Alec Reviews Music: Foster the People are back with third studio album ‘Sacred Hearts Club’

Alec Erickson

iTunes: $10.99

Amazon: $10.99


Best Buy: $11.99

Six years ago, “Pumped Up Kicks” was released and ever since everyone has known the name Foster the People. This alternative indie band has been hard at work fusing together the best of dance and electronic together to form their own unique sound. It was no wonder why the band dominated airwaves with their debut album. Now just three years after the release of their last album, the band is back with “Sacred Hearts Club,” which is one of the band’s biggest endeavors yet.

Foster the People - Sacred Hearts Club.jpg
Photo Courtesy: iTunes

Based out of Los Angeles, Foster the People have made a name for themselves in the eight short years that they have been around. They have been nominated for several Grammys and Billboard Music Awards, all for their debut record “Torches,” which was released in 2011. Months on end it was hard to go anywhere and not hear “Pumped Up Kicks,” “Helena Beat” or “Don’t Stop (Color on the Walls)” playing. The band would go on to release their sophomore record “Supermodel” in 2014, which did well commercially and critically. “Supermodel,” while it did not earn the band any more additional award nominations, was a big step artistically for the band as they begun the transition that was their newer, more refined sound. After three long years, we see just how much more mature Foster the People are with the release of their third-studio album, “Sacred Hearts Club.”

“Sacred Hearts Club” is a 12-track record that clocks in around 42-minutes in length. What is most noticeable about this record is how big it is. It is massive in production style, ideas and sound. This is not the same band that made “Pumped Up Kicks,” this is not even the same band from three years ago. “Sacred Hearts Club” is the kind of record that a band makes when they are trying to make something for themselves just as much as fans. There will be plenty that older fans will appreciate with this record, but if you have not been listening to Foster the People in a while you may be in for a bit of a shock.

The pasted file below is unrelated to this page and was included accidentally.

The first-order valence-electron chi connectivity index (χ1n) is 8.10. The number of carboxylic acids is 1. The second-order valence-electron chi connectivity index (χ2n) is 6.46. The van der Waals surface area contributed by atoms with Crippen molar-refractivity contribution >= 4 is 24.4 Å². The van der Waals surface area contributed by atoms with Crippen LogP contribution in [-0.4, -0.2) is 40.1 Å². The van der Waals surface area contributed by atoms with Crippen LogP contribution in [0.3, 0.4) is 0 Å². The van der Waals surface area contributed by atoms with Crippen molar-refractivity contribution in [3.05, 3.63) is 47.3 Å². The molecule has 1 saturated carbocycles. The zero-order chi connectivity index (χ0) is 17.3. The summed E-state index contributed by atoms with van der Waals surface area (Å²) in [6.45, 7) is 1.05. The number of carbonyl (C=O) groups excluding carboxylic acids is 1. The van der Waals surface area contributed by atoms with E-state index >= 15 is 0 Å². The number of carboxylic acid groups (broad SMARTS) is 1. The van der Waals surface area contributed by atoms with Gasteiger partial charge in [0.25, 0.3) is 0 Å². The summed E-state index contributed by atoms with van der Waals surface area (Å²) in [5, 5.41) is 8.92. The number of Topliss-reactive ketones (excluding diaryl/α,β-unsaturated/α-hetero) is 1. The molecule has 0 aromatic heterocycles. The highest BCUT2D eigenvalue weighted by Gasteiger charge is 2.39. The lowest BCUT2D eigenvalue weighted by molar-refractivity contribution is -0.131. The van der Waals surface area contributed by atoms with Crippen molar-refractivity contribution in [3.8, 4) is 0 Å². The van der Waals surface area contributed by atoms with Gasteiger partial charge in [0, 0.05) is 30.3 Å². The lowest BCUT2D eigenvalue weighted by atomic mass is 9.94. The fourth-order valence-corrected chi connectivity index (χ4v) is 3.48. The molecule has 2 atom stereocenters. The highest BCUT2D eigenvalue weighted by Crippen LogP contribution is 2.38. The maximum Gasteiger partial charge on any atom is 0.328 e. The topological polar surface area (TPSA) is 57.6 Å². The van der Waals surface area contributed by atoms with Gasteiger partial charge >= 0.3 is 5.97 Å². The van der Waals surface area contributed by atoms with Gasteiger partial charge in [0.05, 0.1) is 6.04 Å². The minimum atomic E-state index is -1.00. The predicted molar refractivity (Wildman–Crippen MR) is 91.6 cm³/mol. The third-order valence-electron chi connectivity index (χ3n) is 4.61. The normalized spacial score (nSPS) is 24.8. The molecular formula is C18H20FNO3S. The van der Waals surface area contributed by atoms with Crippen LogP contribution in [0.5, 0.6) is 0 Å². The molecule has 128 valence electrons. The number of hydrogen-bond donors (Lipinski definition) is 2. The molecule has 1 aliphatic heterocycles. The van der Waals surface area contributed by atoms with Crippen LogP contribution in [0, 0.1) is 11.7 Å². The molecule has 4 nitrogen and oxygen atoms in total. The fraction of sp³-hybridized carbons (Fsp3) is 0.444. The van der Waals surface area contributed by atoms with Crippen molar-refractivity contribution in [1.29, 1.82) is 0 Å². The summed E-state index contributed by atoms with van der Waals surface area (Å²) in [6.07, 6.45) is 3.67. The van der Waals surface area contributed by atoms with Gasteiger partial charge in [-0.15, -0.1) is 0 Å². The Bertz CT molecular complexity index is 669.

Musically, Foster the People can borrow elements from numerous genres and blend them in a cohesive and catchy manner. With opening the opening track “Pay the Man,” the band can bring in R&B and begin to create a dance track. What might come off as a surprise really, is that no two tracks on this record sound anything alike. While most have similar structures and styles to them you will be hard pressed to find two tracks that are even remotely close. If you listen to something like “Static Space Lover” or even “SHC” you will find them to be completely separate but enjoyable to listen to. This is what Foster the People manage to do best—create something you have not heard before. There are plenty of tracks that you will listen to and completely lose yourself to the dance-filled rhythm. Tracks like “Orange Dream” or “Time to get Closer” are as much filler as they are a trippy joyride from start to finish. Overall, you get the sense of feeling that everything in each track was methodically put where it needed to be for maximum effect.

Lyrically, “Sacred Hearts Club” takes the idea of “Pumped Up Kicks” and kicks it up a notch. While “Pumped Up Kicks” was tragically misunderstood, it was catchy with more dark and meaningful lyrics, and that is what you will find throughout this entire record. Songs like “Loyal Like Sid & Nancy” are more reflective of shootings in the country of the last few years. On the other hand, you listen to something like “I Love My Friends,” which seems innocent enough, until you start to dig past the surface and hear the more dark meaning of the song. If there is anything that Foster the People have always been able to do well is combine meaningful and impactful lyrics to catchy tracks. The more attentive listeners will find something that is sure to impact them in some way or another.

Should you listen to it?: Absolutely!

“Sacred Hearts Club” is Foster the People as you never heard them before. This is one record that is more ambitious than its predecessor and more meaningful. You will often find yourself coming back time and time again to listen, and each subsequent time through you will find something new you did not notice before. Foster the People have put in a lot of work into creating their own unique sound, and “Sacred Hearts Club” is the product of all the work.

Collegian Reporter Alec Erickson can be reached at or on twitter @CTV_Ace.